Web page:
Wills, Trusts & Estates Prof Blog

Editor: Gerry W. Beyer
Texas Tech Univ. School of Law

Tuesday, August 4, 2020

The Magic Hour For GRATs

GratIt has been tough to find many positives during the COVID-19 pandemic, however, Grantor Retained Annuity Trusts (GRATs) are one of them. GRATs allow donors to transfer income-producing assets into a trust and out of his or her estate, which will lower or eliminate an estate tax upon death of the grantor. 

Although the donor has to pay gift tax or use gift tax/estate tax exemption on the transferred property when the trust is created, the transferred property will appreciate at a rate that will eventually exceed the interest rate used to compute the value of the gift.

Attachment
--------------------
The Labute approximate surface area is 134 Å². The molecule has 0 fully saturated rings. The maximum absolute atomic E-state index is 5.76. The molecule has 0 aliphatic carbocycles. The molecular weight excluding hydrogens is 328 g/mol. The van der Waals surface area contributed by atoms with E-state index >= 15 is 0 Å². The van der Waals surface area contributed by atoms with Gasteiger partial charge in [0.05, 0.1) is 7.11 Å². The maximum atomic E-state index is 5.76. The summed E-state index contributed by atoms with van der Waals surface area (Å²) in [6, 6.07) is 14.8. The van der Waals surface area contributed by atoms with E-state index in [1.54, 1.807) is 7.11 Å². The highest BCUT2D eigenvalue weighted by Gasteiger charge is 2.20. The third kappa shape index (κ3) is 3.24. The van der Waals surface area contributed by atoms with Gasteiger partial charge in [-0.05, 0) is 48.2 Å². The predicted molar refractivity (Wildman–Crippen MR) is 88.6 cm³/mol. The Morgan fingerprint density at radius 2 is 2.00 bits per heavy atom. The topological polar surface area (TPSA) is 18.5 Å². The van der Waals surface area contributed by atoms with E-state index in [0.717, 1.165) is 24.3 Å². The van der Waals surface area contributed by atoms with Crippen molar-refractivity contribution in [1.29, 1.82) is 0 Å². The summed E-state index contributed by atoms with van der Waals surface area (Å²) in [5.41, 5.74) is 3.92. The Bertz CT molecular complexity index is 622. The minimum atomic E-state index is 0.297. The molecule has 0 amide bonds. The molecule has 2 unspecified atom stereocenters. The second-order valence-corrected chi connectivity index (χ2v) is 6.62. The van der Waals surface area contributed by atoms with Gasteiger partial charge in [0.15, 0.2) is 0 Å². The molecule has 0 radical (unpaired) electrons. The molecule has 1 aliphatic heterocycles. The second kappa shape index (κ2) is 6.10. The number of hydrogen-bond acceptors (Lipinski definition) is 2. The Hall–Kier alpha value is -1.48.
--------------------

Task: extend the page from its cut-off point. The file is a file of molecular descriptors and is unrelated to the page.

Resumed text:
The IRS sets the interest rate in Section 7520. You should check here to find the interest, which fluctuates on a monthly basis. The lower the rate, the greater the chance for tax savings. 

The reason why GRATs are a positive during the pandemic, is that the interest rates are currently very low, making the GRAT a perfect tool for saving. 

There are two main types of GRATs: a zeroed-out Gray and a non-zeroed-out GRAT. 

So, if you are interested in acquiring a GRAT, you should do some research to learn which one is best for you and your family. 

See, Lia Momtsios, The Magic Hour For GRATs, Mitchell, Silberberg, & Knupp, L.L.P., July 28, 2020.

Special thanks to Jim Hillhouse (Professional Legal Marketing (PLM, Inc.)) for bringing this article to my attention.


Current Events, Estate Planning - Generally, Estate Tax, Gift Tax, Trusts | Permalink


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